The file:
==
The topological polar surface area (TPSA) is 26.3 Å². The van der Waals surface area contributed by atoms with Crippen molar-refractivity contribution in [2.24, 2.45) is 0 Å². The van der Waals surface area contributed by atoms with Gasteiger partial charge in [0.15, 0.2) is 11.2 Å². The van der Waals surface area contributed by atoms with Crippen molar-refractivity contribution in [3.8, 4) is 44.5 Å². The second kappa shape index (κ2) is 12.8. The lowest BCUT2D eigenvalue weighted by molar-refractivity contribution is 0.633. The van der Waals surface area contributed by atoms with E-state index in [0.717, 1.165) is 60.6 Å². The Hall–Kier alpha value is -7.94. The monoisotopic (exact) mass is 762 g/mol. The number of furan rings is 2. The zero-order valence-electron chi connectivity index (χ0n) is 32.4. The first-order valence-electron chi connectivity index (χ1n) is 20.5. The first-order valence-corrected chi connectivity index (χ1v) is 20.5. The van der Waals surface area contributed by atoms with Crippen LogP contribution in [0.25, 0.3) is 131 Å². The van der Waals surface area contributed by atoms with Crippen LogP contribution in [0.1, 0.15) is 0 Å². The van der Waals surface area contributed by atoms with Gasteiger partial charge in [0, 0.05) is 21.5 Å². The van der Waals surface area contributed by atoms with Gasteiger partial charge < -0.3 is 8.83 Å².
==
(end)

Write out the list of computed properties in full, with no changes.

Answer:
The topological polar surface area (TPSA) is 26.3 Å². The van der Waals surface area contributed by atoms with Crippen molar-refractivity contribution in [2.24, 2.45) is 0 Å². The van der Waals surface area contributed by atoms with Gasteiger partial charge in [0.15, 0.2) is 11.2 Å². The van der Waals surface area contributed by atoms with Crippen molar-refractivity contribution in [3.8, 4) is 44.5 Å². The second kappa shape index (κ2) is 12.8. The lowest BCUT2D eigenvalue weighted by molar-refractivity contribution is 0.633. The van der Waals surface area contributed by atoms with E-state index in [0.717, 1.165) is 60.6 Å². The Hall–Kier alpha value is -7.94. The monoisotopic (exact) mass is 762 g/mol. The number of furan rings is 2. The zero-order valence-electron chi connectivity index (χ0n) is 32.4. The first-order valence-electron chi connectivity index (χ1n) is 20.5. The first-order valence-corrected chi connectivity index (χ1v) is 20.5. The van der Waals surface area contributed by atoms with Crippen LogP contribution in [0.25, 0.3) is 131 Å². The van der Waals surface area contributed by atoms with Crippen LogP contribution in [0.1, 0.15) is 0 Å². The van der Waals surface area contributed by atoms with Gasteiger partial charge in [0, 0.05) is 21.5 Å². The van der Waals surface area contributed by atoms with Gasteiger partial charge < -0.3 is 8.83 Å².